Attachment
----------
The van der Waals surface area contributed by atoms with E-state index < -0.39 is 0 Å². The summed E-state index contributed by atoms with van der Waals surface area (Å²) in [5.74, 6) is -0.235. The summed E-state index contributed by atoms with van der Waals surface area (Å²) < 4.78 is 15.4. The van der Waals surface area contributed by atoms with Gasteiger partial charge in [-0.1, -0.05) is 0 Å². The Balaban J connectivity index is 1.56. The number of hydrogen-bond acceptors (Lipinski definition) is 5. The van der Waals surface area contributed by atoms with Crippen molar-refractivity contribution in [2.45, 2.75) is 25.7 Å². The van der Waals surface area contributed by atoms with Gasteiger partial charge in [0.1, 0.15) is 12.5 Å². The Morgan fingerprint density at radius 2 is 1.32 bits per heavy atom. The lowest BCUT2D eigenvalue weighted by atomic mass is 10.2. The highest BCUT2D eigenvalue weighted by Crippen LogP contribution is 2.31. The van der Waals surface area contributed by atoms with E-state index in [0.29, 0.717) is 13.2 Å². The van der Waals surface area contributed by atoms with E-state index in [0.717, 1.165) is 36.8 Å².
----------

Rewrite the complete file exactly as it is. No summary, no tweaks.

The van der Waals surface area contributed by atoms with E-state index < -0.39 is 0 Å². The summed E-state index contributed by atoms with van der Waals surface area (Å²) in [5.74, 6) is -0.235. The summed E-state index contributed by atoms with van der Waals surface area (Å²) < 4.78 is 15.4. The van der Waals surface area contributed by atoms with Gasteiger partial charge in [-0.1, -0.05) is 0 Å². The Balaban J connectivity index is 1.56. The number of hydrogen-bond acceptors (Lipinski definition) is 5. The van der Waals surface area contributed by atoms with Crippen molar-refractivity contribution in [2.45, 2.75) is 25.7 Å². The van der Waals surface area contributed by atoms with Gasteiger partial charge in [0.1, 0.15) is 12.5 Å². The Morgan fingerprint density at radius 2 is 1.32 bits per heavy atom. The lowest BCUT2D eigenvalue weighted by atomic mass is 10.2. The highest BCUT2D eigenvalue weighted by Crippen LogP contribution is 2.31. The van der Waals surface area contributed by atoms with E-state index in [0.29, 0.717) is 13.2 Å². The van der Waals surface area contributed by atoms with E-state index in [0.717, 1.165) is 36.8 Å².